Homeland Security Chief Visits Flood-Ravaged Louisiana as 86,000 Register for Assistance | NBC New York
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Homeland Security Chief Visits Flood-Ravaged Louisiana as 86,000 Register for Assistance

"The federal government is here. We will be here as long as it takes to let this community recover," Johnson said

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    Caskets are seen floating in flood waters near a cemetery on August 17, 2016 in Gonzales, Louisiana. Starting last week the state was overwhelmed with flood water causing at least 13 deaths and thousands of homes damaged by the flood waters.

    Homeland Security Secretary Jeh Johnson visited a devastated Louisiana on Thursday as the state's governor said that at least 13 people had died and that more than 86,000 people have registered for federal disaster assistance in flooding that has ravaged the state for days, NBC News reported.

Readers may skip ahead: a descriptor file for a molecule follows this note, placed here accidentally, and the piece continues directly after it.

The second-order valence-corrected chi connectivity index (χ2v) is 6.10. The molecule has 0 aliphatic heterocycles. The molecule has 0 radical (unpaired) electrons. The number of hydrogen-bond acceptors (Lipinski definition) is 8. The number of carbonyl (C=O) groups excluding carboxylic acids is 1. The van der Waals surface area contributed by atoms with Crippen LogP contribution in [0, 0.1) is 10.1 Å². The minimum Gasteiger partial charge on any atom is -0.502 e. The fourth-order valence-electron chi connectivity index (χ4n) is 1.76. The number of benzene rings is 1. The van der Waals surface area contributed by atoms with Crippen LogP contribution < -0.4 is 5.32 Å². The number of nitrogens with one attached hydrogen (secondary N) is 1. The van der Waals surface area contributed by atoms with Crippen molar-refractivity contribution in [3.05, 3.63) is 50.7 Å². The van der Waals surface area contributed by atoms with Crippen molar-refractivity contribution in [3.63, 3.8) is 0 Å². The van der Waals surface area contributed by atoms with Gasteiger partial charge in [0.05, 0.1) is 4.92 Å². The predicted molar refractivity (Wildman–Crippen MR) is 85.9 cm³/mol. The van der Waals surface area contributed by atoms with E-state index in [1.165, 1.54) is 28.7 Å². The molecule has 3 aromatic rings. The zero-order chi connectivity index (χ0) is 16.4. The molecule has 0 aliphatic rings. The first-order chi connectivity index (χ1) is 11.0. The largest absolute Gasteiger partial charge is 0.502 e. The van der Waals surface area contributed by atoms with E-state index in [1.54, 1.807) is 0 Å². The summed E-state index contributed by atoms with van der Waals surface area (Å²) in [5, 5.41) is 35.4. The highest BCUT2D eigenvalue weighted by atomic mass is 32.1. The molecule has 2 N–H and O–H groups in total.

"The federal government is here. We will be here as long as it takes to let this community recover," Johnson said at a news conference Thursday afternoon in Baton Rouge, the state capital. Johnson, who arrived Thursday in Louisiana, said he met with state and local officials to discuss the extent of the flooding.

    Johnson and Gov. John Bel Edwards both defended President Barack Obama against criticism for continuing vacation in Martha's Vineyard, Mass., instead of visiting Louisiana.

    Edwards said he had been in close contact with the administration since the disaster and that the extra security and police presence needed during such high-profile visits could take away from recovery efforts.

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